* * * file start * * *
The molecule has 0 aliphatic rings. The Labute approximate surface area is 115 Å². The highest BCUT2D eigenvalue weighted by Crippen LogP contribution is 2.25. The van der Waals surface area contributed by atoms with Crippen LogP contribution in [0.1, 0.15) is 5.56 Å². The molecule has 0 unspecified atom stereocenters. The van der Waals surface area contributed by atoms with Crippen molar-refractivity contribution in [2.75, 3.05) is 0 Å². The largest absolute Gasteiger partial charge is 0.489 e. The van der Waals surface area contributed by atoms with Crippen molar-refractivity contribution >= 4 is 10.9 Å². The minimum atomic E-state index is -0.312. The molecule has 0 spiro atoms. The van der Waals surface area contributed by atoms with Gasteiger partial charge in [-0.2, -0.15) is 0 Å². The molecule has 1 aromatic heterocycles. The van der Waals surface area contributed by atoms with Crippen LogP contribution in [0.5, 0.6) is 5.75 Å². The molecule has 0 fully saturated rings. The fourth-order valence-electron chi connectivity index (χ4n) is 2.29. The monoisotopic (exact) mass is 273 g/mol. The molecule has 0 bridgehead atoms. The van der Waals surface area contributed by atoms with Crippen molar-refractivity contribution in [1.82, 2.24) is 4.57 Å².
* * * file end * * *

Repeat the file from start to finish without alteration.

The molecule has 0 aliphatic rings. The Labute approximate surface area is 115 Å². The highest BCUT2D eigenvalue weighted by Crippen LogP contribution is 2.25. The van der Waals surface area contributed by atoms with Crippen LogP contribution in [0.1, 0.15) is 5.56 Å². The molecule has 0 unspecified atom stereocenters. The van der Waals surface area contributed by atoms with Crippen molar-refractivity contribution in [2.75, 3.05) is 0 Å². The largest absolute Gasteiger partial charge is 0.489 e. The van der Waals surface area contributed by atoms with Crippen molar-refractivity contribution >= 4 is 10.9 Å². The minimum atomic E-state index is -0.312. The molecule has 0 spiro atoms. The van der Waals surface area contributed by atoms with Gasteiger partial charge in [-0.2, -0.15) is 0 Å². The molecule has 1 aromatic heterocycles. The van der Waals surface area contributed by atoms with Crippen LogP contribution in [0.5, 0.6) is 5.75 Å². The molecule has 0 fully saturated rings. The fourth-order valence-electron chi connectivity index (χ4n) is 2.29. The monoisotopic (exact) mass is 273 g/mol. The molecule has 0 bridgehead atoms. The van der Waals surface area contributed by atoms with Crippen molar-refractivity contribution in [1.82, 2.24) is 4.57 Å².